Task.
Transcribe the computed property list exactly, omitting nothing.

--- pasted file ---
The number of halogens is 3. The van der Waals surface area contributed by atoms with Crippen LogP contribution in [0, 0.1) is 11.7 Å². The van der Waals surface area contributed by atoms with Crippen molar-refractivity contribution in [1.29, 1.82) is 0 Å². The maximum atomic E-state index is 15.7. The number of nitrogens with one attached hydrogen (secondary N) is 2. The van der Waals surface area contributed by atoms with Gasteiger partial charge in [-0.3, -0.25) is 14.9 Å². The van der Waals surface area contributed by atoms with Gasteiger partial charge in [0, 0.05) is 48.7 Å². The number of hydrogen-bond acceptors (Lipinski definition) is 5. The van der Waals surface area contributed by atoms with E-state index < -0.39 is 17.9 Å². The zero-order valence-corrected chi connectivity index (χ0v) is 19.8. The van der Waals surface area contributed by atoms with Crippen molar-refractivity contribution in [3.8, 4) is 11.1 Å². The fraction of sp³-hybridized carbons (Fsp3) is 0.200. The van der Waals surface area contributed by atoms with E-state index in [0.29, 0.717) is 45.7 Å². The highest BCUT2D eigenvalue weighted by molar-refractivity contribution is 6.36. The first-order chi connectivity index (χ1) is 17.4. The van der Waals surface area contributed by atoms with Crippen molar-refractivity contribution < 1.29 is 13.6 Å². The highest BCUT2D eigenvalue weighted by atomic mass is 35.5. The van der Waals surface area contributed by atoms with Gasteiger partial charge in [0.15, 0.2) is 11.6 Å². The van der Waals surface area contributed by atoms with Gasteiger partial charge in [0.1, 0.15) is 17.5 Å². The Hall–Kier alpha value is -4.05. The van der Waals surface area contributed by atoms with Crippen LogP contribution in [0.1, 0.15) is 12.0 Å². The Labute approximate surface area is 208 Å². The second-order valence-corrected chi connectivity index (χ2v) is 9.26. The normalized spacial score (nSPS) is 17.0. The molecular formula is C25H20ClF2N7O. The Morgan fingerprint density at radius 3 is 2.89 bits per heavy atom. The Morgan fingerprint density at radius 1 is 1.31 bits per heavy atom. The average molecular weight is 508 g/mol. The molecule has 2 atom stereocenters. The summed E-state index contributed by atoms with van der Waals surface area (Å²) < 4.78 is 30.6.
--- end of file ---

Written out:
The number of halogens is 3. The van der Waals surface area contributed by atoms with Crippen LogP contribution in [0, 0.1) is 11.7 Å². The van der Waals surface area contributed by atoms with Crippen molar-refractivity contribution in [1.29, 1.82) is 0 Å². The maximum atomic E-state index is 15.7. The number of nitrogens with one attached hydrogen (secondary N) is 2. The van der Waals surface area contributed by atoms with Gasteiger partial charge in [-0.3, -0.25) is 14.9 Å². The van der Waals surface area contributed by atoms with Gasteiger partial charge in [0, 0.05) is 48.7 Å². The number of hydrogen-bond acceptors (Lipinski definition) is 5. The van der Waals surface area contributed by atoms with E-state index < -0.39 is 17.9 Å². The zero-order valence-corrected chi connectivity index (χ0v) is 19.8. The van der Waals surface area contributed by atoms with Crippen molar-refractivity contribution in [3.8, 4) is 11.1 Å². The fraction of sp³-hybridized carbons (Fsp3) is 0.200. The van der Waals surface area contributed by atoms with E-state index in [0.29, 0.717) is 45.7 Å². The highest BCUT2D eigenvalue weighted by molar-refractivity contribution is 6.36. The first-order chi connectivity index (χ1) is 17.4. The van der Waals surface area contributed by atoms with Crippen molar-refractivity contribution < 1.29 is 13.6 Å². The highest BCUT2D eigenvalue weighted by atomic mass is 35.5. The van der Waals surface area contributed by atoms with Gasteiger partial charge in [0.15, 0.2) is 11.6 Å². The van der Waals surface area contributed by atoms with Gasteiger partial charge in [0.1, 0.15) is 17.5 Å². The Hall–Kier alpha value is -4.05. The van der Waals surface area contributed by atoms with Crippen LogP contribution in [0.1, 0.15) is 12.0 Å². The Labute approximate surface area is 208 Å². The second-order valence-corrected chi connectivity index (χ2v) is 9.26. The normalized spacial score (nSPS) is 17.0. The molecular formula is C25H20ClF2N7O. The Morgan fingerprint density at radius 3 is 2.89 bits per heavy atom. The Morgan fingerprint density at radius 1 is 1.31 bits per heavy atom. The average molecular weight is 508 g/mol. The molecule has 2 atom stereocenters. The summed E-state index contributed by atoms with van der Waals surface area (Å²) < 4.78 is 30.6.